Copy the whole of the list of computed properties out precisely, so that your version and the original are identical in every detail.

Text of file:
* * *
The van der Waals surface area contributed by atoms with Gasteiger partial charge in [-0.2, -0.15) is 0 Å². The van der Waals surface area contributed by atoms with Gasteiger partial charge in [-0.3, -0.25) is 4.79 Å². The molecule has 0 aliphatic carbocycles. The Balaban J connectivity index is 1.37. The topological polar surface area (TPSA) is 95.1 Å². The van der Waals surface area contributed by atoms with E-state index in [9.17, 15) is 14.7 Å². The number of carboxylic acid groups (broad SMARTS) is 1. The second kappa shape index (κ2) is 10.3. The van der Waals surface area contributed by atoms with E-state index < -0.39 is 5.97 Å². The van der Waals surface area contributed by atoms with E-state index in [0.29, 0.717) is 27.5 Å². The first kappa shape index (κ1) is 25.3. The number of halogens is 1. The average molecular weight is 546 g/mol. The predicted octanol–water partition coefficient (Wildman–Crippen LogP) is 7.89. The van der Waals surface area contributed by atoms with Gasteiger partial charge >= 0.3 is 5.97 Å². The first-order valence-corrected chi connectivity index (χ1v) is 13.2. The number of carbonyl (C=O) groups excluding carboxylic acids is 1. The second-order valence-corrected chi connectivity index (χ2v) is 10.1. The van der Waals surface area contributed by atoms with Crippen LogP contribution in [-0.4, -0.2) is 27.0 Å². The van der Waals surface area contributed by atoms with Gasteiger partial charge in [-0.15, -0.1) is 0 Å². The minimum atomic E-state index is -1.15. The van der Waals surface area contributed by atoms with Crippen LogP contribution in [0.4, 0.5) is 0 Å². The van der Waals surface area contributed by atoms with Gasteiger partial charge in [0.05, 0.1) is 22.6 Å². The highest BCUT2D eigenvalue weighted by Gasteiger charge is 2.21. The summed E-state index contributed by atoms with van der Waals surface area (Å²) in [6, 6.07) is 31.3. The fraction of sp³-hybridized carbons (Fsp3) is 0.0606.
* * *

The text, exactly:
The van der Waals surface area contributed by atoms with Gasteiger partial charge in [-0.2, -0.15) is 0 Å². The van der Waals surface area contributed by atoms with Gasteiger partial charge in [-0.3, -0.25) is 4.79 Å². The molecule has 0 aliphatic carbocycles. The Balaban J connectivity index is 1.37. The topological polar surface area (TPSA) is 95.1 Å². The van der Waals surface area contributed by atoms with E-state index in [9.17, 15) is 14.7 Å². The number of carboxylic acid groups (broad SMARTS) is 1. The second kappa shape index (κ2) is 10.3. The van der Waals surface area contributed by atoms with E-state index < -0.39 is 5.97 Å². The van der Waals surface area contributed by atoms with E-state index in [0.29, 0.717) is 27.5 Å². The first kappa shape index (κ1) is 25.3. The number of halogens is 1. The average molecular weight is 546 g/mol. The predicted octanol–water partition coefficient (Wildman–Crippen LogP) is 7.89. The van der Waals surface area contributed by atoms with Gasteiger partial charge >= 0.3 is 5.97 Å². The first-order valence-corrected chi connectivity index (χ1v) is 13.2. The number of carbonyl (C=O) groups excluding carboxylic acids is 1. The second-order valence-corrected chi connectivity index (χ2v) is 10.1. The van der Waals surface area contributed by atoms with Crippen LogP contribution in [-0.4, -0.2) is 27.0 Å². The van der Waals surface area contributed by atoms with Gasteiger partial charge in [-0.15, -0.1) is 0 Å². The minimum atomic E-state index is -1.15. The van der Waals surface area contributed by atoms with Crippen LogP contribution in [0.4, 0.5) is 0 Å². The van der Waals surface area contributed by atoms with Gasteiger partial charge in [0.05, 0.1) is 22.6 Å². The highest BCUT2D eigenvalue weighted by Gasteiger charge is 2.21. The summed E-state index contributed by atoms with van der Waals surface area (Å²) in [6, 6.07) is 31.3. The fraction of sp³-hybridized carbons (Fsp3) is 0.0606.